156 reformed] F1. reform'd F2F3F4. 160 include] conclude Hanmer.

161 rare] F. all F2F3F4

164 page] stripling page Collier, ed. 2 (Collier MS.).

lord] worthy lord S. Walker conj.
noble lord Hudson conj.

165 blushes] blushes so Taylor conj. MS.,
reading the as one line.
167 saying?] saying, Valentine? Collier,
ed. 2 (Collier MS.).

Come, Proteus; 'tis your penance but to hear
The story of your loves discovered:
That done, our day of marriage shall be yours;
One feast, one house, one mutual happiness.

171 loves discovered] love discovered

Pope. Loves discoverer Collier MS. Loves discovery Collier MS. (obliterated).

172, 173 That...happiness] Spoken by

the Duke, Williams conj.



172 That done, our...yours] Our day of marriage shall be yours no lesse Collier MS.



DRAMATIS PERSONE. We have followed Steevens and the later editors in reading 'Proteus' for 'Protheus'; for though the latter form is invariably used in the Folios, and was, in all probability, what Shakespeare wrote, yet in choosing the name he doubtless meant to compare the fickle mind of the lover with the changeable form of the god. We have written 'Panthino,' not 'Panthion,' because the authority of the first Folio preponderates in favour of the former, in itself the more probable form of an Italian proper name. 'Panthion' occurs in F1, among 'the names of all the actors,' and in a stage direction at the beginning of Act II. Sc. 2, but never in the text. 'Panthino' is found twice in the text, and once in a stage direction at the beginning of Act 1. Sc. 3. The blunder 'Panthmo,' 1. 3. 76, which is the reading of F,, shows that the original MS. had 'Panthino,' not 'Panthion.'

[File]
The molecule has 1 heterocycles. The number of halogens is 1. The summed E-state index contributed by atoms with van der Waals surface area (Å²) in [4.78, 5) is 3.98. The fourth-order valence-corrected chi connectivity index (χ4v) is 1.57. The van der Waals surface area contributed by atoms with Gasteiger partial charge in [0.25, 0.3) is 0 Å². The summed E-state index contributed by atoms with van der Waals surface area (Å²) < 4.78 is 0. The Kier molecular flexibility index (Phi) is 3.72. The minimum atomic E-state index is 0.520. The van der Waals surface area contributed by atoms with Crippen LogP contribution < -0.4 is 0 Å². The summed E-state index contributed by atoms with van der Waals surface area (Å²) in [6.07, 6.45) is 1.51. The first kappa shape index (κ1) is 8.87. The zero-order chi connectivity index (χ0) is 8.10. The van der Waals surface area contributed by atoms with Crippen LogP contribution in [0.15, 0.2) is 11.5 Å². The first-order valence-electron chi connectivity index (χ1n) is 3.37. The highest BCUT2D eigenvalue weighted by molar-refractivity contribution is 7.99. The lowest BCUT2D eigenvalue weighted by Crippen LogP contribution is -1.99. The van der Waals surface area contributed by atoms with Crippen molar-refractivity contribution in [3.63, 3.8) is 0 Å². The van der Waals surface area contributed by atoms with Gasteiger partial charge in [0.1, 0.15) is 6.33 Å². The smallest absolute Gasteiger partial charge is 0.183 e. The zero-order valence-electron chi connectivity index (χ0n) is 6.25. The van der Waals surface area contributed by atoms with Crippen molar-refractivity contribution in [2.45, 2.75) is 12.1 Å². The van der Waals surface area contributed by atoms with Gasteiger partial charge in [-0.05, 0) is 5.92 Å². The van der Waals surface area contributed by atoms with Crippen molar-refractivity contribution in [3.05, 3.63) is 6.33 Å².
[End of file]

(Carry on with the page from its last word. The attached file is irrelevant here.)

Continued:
1. 1. 28 sqq. Mr Sidney Walker (Criticisms on Shakespeare, III. p. 9) says we ought 'perhaps' to read


I will not, for it boots not.'

Doubtless he meant also to re-arrange the following lines, and so get rid of the Alexandrine at 30; thus:

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In love, where scorn is bought with groans; coy looks
With heart-sore sighs; one fading moment's mirth,' &c.